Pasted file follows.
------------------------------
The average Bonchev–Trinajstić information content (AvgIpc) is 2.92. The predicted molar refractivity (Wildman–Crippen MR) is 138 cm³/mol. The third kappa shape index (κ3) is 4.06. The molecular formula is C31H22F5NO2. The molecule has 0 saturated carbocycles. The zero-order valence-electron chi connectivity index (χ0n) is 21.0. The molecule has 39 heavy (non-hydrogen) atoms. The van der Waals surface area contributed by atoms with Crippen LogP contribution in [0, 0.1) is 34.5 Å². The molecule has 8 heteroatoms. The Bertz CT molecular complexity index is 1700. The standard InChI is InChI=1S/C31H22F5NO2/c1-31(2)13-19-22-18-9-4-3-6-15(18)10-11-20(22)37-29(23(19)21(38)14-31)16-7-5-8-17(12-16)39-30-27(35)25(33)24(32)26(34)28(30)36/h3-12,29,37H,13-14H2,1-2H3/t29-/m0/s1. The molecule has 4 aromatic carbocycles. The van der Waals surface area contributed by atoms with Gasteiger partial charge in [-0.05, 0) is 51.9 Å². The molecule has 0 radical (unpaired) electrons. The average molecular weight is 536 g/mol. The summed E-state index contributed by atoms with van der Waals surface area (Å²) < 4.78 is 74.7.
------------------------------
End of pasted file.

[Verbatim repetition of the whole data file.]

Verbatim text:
The average Bonchev–Trinajstić information content (AvgIpc) is 2.92. The predicted molar refractivity (Wildman–Crippen MR) is 138 cm³/mol. The third kappa shape index (κ3) is 4.06. The molecular formula is C31H22F5NO2. The molecule has 0 saturated carbocycles. The zero-order valence-electron chi connectivity index (χ0n) is 21.0. The molecule has 39 heavy (non-hydrogen) atoms. The van der Waals surface area contributed by atoms with Crippen LogP contribution in [0, 0.1) is 34.5 Å². The molecule has 8 heteroatoms. The Bertz CT molecular complexity index is 1700. The standard InChI is InChI=1S/C31H22F5NO2/c1-31(2)13-19-22-18-9-4-3-6-15(18)10-11-20(22)37-29(23(19)21(38)14-31)16-7-5-8-17(12-16)39-30-27(35)25(33)24(32)26(34)28(30)36/h3-12,29,37H,13-14H2,1-2H3/t29-/m0/s1. The molecule has 4 aromatic carbocycles. The van der Waals surface area contributed by atoms with Gasteiger partial charge in [-0.05, 0) is 51.9 Å². The molecule has 0 radical (unpaired) electrons. The average molecular weight is 536 g/mol. The summed E-state index contributed by atoms with van der Waals surface area (Å²) < 4.78 is 74.7.